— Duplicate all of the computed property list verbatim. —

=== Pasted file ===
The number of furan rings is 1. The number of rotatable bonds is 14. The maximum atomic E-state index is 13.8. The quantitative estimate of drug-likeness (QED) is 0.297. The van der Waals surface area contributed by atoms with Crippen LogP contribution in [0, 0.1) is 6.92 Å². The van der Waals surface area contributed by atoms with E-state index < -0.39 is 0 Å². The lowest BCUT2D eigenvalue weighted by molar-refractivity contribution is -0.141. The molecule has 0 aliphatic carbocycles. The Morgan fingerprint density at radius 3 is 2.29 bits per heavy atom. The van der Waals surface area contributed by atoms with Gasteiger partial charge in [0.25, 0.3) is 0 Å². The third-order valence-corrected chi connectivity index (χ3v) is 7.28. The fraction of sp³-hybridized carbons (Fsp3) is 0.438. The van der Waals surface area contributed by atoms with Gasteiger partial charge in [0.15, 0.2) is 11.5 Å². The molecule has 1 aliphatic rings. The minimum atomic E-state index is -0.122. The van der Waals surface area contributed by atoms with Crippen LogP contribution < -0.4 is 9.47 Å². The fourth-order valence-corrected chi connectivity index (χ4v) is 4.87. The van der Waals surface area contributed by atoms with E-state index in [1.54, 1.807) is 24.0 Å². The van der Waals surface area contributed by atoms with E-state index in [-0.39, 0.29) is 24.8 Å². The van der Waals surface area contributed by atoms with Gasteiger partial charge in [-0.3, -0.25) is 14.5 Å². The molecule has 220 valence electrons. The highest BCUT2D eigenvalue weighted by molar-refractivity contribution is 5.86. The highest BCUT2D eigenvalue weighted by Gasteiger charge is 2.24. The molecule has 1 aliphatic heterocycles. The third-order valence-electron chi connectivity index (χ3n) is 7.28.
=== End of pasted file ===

The number of furan rings is 1. The number of rotatable bonds is 14. The maximum atomic E-state index is 13.8. The quantitative estimate of drug-likeness (QED) is 0.297. The van der Waals surface area contributed by atoms with Crippen LogP contribution in [0, 0.1) is 6.92 Å². The van der Waals surface area contributed by atoms with E-state index < -0.39 is 0 Å². The lowest BCUT2D eigenvalue weighted by molar-refractivity contribution is -0.141. The molecule has 0 aliphatic carbocycles. The Morgan fingerprint density at radius 3 is 2.29 bits per heavy atom. The van der Waals surface area contributed by atoms with Gasteiger partial charge in [0.25, 0.3) is 0 Å². The third-order valence-corrected chi connectivity index (χ3v) is 7.28. The fraction of sp³-hybridized carbons (Fsp3) is 0.438. The van der Waals surface area contributed by atoms with Gasteiger partial charge in [0.15, 0.2) is 11.5 Å². The molecule has 1 aliphatic rings. The minimum atomic E-state index is -0.122. The van der Waals surface area contributed by atoms with Crippen LogP contribution < -0.4 is 9.47 Å². The fourth-order valence-corrected chi connectivity index (χ4v) is 4.87. The van der Waals surface area contributed by atoms with E-state index in [1.54, 1.807) is 24.0 Å². The van der Waals surface area contributed by atoms with E-state index in [-0.39, 0.29) is 24.8 Å². The van der Waals surface area contributed by atoms with Gasteiger partial charge in [-0.3, -0.25) is 14.5 Å². The molecule has 220 valence electrons. The highest BCUT2D eigenvalue weighted by molar-refractivity contribution is 5.86. The highest BCUT2D eigenvalue weighted by Gasteiger charge is 2.24. The molecule has 1 aliphatic heterocycles. The third-order valence-electron chi connectivity index (χ3n) is 7.28.